Victor Yurkovsky July 23, 2013

Ok, let's make a small stack-based CPU.

I will start where the rubber meets the road - the PC/stack subsystem that I like referring to as the 'legs'. As usual, I will present a design with a twist.

Not having a large design team, deadlines and million-dollar fab runs when designing CPUs creates a truly different environment. I can actually sit at the kitchen table and doodle around with CPU designs to my heart's content. I can try really ridiculous approaches, and work without a...


VGA Output in 7 Slices. Really.

Victor Yurkovsky September 25, 20121 comment

Ridiculous? Read on - I will show you how to generate VGA timing in seven XilinxR Spartan3R slices.Some time ago I needed to output video to a VGA monitor for my Apple ][ FPGA clone.  Obviously (I thought), VGA's been done before and all I had to do was find some Verilog code and drop it into my design.  As is often the case (with me anyway), the task proved to be very different from my imagined 'couple of hours to integrate the IP'.I found some example code for my board.  I...


Homebrew CPUs: Messing around with a J1

Victor Yurkovsky May 29, 2015

In this article I will examine James Bowman's excellent J1 CPU; I will then proceed to mess around with various parts of it, making it smaller, more appropriate to my particular application, and possibly faster.  I hope this will show you how easy it is to fiddle around with homemade CPUs and encourage you to make something weird and wonderful.

J1 CPU

My hat is off to James Bowman.  J1 is pretty cool.  It is a stack machine; it executes instructions in one cycle, it is...


The Spartans

Christopher Felton February 20, 20104 comments

The latest release of the Xilinx Spartan family is the Spartan6 line of FPGAs. It has been awhile since the last major Spartan released, the Spartan3, but this last year Xilinx released the Spartan6. The Xilinx Spartan family is the low cost FPGAs compared to the higher cost and high performance Virtex family. The Spartan family is derived from the Virtex architecture with some changes to reduce the cost. The Spartan3 FPGAs were derived from the Virtex-II architecture. Since the Spartan3...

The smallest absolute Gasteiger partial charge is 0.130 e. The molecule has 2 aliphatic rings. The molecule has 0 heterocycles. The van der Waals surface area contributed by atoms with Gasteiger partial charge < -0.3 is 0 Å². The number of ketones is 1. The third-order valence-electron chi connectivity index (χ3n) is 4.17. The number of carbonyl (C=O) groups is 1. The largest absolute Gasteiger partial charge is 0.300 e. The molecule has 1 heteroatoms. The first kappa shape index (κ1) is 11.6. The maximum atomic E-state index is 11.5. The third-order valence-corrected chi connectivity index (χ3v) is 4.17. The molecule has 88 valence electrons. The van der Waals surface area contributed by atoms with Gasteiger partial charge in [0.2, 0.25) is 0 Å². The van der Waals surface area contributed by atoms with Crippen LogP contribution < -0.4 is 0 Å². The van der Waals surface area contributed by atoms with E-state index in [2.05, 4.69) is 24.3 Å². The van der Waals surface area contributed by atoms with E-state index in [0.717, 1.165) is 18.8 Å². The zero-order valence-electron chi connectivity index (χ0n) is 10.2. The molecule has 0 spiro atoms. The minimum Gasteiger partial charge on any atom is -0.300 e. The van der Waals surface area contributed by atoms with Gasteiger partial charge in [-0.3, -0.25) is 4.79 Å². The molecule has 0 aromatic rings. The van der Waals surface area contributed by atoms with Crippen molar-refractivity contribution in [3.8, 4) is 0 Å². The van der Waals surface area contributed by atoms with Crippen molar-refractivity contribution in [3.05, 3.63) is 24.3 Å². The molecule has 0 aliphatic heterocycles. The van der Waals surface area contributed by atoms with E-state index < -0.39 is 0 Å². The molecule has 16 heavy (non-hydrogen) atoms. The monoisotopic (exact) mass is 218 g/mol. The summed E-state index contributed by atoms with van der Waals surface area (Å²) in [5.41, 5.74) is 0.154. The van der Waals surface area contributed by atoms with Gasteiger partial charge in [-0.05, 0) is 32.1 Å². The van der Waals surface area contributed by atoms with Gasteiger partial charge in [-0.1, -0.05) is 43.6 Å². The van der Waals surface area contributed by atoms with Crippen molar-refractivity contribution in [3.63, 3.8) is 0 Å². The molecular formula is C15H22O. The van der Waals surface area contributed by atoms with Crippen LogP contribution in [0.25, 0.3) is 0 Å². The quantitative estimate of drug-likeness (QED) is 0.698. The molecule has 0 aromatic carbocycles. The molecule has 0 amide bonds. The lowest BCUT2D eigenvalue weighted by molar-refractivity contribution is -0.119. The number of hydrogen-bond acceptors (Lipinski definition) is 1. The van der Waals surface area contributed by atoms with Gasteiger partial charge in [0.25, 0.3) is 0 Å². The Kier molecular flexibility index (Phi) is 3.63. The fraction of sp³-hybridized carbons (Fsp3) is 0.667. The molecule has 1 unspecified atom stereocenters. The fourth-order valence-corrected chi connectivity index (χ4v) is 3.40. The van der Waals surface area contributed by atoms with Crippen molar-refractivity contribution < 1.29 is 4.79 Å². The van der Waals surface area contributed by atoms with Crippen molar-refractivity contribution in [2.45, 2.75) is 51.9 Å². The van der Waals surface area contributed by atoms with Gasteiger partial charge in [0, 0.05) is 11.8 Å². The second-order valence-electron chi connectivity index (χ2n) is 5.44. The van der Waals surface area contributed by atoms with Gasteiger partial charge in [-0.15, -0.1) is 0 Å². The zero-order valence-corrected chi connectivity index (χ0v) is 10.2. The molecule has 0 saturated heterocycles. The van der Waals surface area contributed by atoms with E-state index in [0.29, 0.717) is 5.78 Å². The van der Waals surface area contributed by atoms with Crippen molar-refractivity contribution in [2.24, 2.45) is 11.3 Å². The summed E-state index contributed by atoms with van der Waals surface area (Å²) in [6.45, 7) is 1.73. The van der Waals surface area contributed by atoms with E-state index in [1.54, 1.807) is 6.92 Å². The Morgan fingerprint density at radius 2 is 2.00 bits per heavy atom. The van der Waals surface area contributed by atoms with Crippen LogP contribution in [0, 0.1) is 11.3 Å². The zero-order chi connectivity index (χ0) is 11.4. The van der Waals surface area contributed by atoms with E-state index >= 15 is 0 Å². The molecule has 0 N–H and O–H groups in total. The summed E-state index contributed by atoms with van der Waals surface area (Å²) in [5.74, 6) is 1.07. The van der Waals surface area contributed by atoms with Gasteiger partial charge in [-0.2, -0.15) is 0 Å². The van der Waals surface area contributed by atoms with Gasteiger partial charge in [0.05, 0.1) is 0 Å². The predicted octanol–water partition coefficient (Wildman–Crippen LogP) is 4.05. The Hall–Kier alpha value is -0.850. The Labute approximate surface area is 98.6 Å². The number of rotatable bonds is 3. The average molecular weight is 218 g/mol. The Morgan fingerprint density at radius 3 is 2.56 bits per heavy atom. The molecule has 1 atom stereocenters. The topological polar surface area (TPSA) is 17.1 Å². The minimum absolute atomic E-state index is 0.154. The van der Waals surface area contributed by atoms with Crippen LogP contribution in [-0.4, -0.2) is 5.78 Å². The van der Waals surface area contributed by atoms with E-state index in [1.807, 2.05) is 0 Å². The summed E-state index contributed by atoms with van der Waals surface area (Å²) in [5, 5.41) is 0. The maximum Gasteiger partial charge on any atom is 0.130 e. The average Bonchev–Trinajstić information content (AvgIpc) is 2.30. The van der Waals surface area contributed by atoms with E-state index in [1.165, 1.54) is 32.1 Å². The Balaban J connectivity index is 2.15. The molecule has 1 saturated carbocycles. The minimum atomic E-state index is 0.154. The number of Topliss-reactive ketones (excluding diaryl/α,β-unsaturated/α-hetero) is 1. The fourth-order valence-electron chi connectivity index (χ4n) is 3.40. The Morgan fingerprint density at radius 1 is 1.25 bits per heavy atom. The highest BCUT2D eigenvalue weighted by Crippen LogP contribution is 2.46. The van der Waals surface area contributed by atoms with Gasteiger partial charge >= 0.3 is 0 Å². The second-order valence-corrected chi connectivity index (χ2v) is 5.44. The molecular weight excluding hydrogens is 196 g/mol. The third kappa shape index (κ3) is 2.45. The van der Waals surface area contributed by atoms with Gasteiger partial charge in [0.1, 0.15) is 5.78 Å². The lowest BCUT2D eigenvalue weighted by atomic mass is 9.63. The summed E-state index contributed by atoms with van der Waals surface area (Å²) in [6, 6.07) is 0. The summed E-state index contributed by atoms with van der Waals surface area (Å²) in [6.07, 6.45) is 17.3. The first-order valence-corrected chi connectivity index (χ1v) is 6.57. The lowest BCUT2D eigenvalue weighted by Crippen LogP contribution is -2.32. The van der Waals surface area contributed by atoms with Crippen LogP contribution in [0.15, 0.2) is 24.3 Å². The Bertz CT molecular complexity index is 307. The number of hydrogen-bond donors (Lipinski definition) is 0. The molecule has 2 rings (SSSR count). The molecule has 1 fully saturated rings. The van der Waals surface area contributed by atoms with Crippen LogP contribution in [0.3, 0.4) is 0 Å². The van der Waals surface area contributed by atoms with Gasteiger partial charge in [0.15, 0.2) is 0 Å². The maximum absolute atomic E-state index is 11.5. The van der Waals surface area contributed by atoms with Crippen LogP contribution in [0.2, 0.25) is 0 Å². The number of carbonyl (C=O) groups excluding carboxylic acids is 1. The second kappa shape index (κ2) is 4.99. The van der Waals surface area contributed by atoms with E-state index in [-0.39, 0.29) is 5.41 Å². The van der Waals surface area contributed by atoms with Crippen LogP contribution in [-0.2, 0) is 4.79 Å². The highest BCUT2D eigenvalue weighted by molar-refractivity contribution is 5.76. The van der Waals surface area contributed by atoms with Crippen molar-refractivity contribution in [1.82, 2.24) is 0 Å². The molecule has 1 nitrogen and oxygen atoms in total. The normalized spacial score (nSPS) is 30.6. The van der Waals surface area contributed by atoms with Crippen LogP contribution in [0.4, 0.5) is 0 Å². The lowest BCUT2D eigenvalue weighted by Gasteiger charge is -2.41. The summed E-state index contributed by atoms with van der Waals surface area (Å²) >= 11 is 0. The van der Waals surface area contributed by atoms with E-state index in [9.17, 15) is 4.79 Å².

StrangeCPU #4. Microcode

Victor Yurkovsky May 13, 20137 comments
Summary:

Sliding windows containing runs of microcode.

Table of Contents:

Inside the Spartan-6: Using LUTs to optimize circuits

Victor Yurkovsky June 24, 20152 comments

While building a small CPU on a Spartan-6 chip I came across the same old problem: my Verilog was mapping to a lot of slices . Way more then seems reasonable. So let's dig in and see what's really going on.  

The J1 CPU (see Messing Around with a J1) is an amazingly streamlined design expressed in just over 100 lines of Verilog, and is reasonably compact at 150 Spartan-6 slices (half of that with the modifications described in the article).  But the Picoblaze is...


binary hello world

Christopher Felton August 3, 20132 comments
Python + Ohio + MyHDL + FPGA

Recently I had the opportunity to coordinate a hands-on programmable hardware (FPGA) workshop (open-space) at a regional Python conference - @pyohio. The workshop was for those that had little to no exposure to programmable hardware. For this situation I used two basic examples: two versions of a binary hello world.

The binary hello world -- blinking an LED -- is a good starting point to introduce programmable hardware, hardware descriptions languages,...


Makefiles for Xilinx Tools

Victor Yurkovsky May 12, 20155 comments

Building a bitstream from an HDL is a complicated process that requires the cooperation of a lot of tools.  You can hide behind an IDE or grow a pair and use command line tools and a makefile to tie your build process together.  I am not a huge fan of makefiles either (I believe a language should be expressive enough to automate the build process), but the alternatives are dismal. 

Command-line driven workflow is easier on the hands and faster.  The example...


Windows XP and Win32 - the Platform of the Future!

Victor Yurkovsky October 6, 20132 comments

Over the past decade I often wondered why anyone uses Windows.  It's just so... proprietary.  And pedestrian.  As I grew up my OS of choice went nothing to CPM to DOS (on Apple ][), GEM on Atari ST,  MS-DOS, DOS extenders, Mac OS, Windows NT, Windows XP, Linux...  Now, I again find myself a fan of Windows XP, the platform of the future.  (I am still a fan of bare metal, of course).Maybe I am not totally serious, but I, a self-proclaimed freedom lover and...


USB-FPGA : Introduction

Christopher Felton January 12, 20111 comment

This blog is an introduction to a series of blogs I hope to write.  The blogs will cover the design and experiences I had on a project that spanned the last 6 years.  The project was the development of an USB FPGA board and the supporting gateware, firmware, and software.  The project has had different levels of activity over the years, ranging from none to some, but it has been an ongoing project, albeit, during sleepless nights.  Lately, I have ported the HDL (gateware)...